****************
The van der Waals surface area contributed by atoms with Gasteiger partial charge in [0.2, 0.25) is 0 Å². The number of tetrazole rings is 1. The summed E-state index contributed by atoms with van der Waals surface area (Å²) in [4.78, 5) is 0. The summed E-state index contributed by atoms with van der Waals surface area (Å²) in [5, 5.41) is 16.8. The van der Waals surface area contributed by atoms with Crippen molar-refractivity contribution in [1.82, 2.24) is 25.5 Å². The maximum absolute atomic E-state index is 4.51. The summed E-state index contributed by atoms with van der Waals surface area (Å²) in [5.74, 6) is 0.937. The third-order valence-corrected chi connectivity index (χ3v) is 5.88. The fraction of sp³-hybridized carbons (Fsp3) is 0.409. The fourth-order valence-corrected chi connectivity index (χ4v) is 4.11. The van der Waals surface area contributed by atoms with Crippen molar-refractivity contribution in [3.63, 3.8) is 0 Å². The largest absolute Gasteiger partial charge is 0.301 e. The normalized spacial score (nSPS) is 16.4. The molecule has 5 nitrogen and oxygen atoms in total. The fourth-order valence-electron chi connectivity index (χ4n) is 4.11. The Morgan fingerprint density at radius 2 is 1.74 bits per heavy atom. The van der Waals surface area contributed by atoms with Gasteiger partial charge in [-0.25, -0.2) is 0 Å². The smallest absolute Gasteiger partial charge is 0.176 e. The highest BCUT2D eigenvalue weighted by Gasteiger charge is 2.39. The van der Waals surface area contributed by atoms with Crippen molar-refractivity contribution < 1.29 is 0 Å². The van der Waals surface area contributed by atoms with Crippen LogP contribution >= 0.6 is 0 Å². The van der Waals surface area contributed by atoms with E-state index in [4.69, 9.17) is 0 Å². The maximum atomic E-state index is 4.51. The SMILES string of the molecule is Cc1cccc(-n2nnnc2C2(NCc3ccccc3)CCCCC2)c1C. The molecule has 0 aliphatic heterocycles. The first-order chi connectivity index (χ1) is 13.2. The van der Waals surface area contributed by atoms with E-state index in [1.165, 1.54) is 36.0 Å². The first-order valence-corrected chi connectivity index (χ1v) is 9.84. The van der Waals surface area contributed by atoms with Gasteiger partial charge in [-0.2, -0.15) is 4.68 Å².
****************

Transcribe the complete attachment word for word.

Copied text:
The van der Waals surface area contributed by atoms with Gasteiger partial charge in [0.2, 0.25) is 0 Å². The number of tetrazole rings is 1. The summed E-state index contributed by atoms with van der Waals surface area (Å²) in [4.78, 5) is 0. The summed E-state index contributed by atoms with van der Waals surface area (Å²) in [5, 5.41) is 16.8. The van der Waals surface area contributed by atoms with Crippen molar-refractivity contribution in [1.82, 2.24) is 25.5 Å². The maximum absolute atomic E-state index is 4.51. The summed E-state index contributed by atoms with van der Waals surface area (Å²) in [5.74, 6) is 0.937. The third-order valence-corrected chi connectivity index (χ3v) is 5.88. The fraction of sp³-hybridized carbons (Fsp3) is 0.409. The fourth-order valence-corrected chi connectivity index (χ4v) is 4.11. The van der Waals surface area contributed by atoms with Crippen molar-refractivity contribution in [3.63, 3.8) is 0 Å². The largest absolute Gasteiger partial charge is 0.301 e. The normalized spacial score (nSPS) is 16.4. The molecule has 5 nitrogen and oxygen atoms in total. The fourth-order valence-electron chi connectivity index (χ4n) is 4.11. The Morgan fingerprint density at radius 2 is 1.74 bits per heavy atom. The van der Waals surface area contributed by atoms with Gasteiger partial charge in [-0.25, -0.2) is 0 Å². The smallest absolute Gasteiger partial charge is 0.176 e. The highest BCUT2D eigenvalue weighted by Gasteiger charge is 2.39. The van der Waals surface area contributed by atoms with Crippen molar-refractivity contribution < 1.29 is 0 Å². The van der Waals surface area contributed by atoms with Crippen LogP contribution >= 0.6 is 0 Å². The van der Waals surface area contributed by atoms with E-state index in [4.69, 9.17) is 0 Å². The maximum atomic E-state index is 4.51. The SMILES string of the molecule is Cc1cccc(-n2nnnc2C2(NCc3ccccc3)CCCCC2)c1C. The molecule has 0 aliphatic heterocycles. The first-order chi connectivity index (χ1) is 13.2. The van der Waals surface area contributed by atoms with E-state index in [1.165, 1.54) is 36.0 Å². The first-order valence-corrected chi connectivity index (χ1v) is 9.84. The van der Waals surface area contributed by atoms with Gasteiger partial charge in [-0.2, -0.15) is 4.68 Å².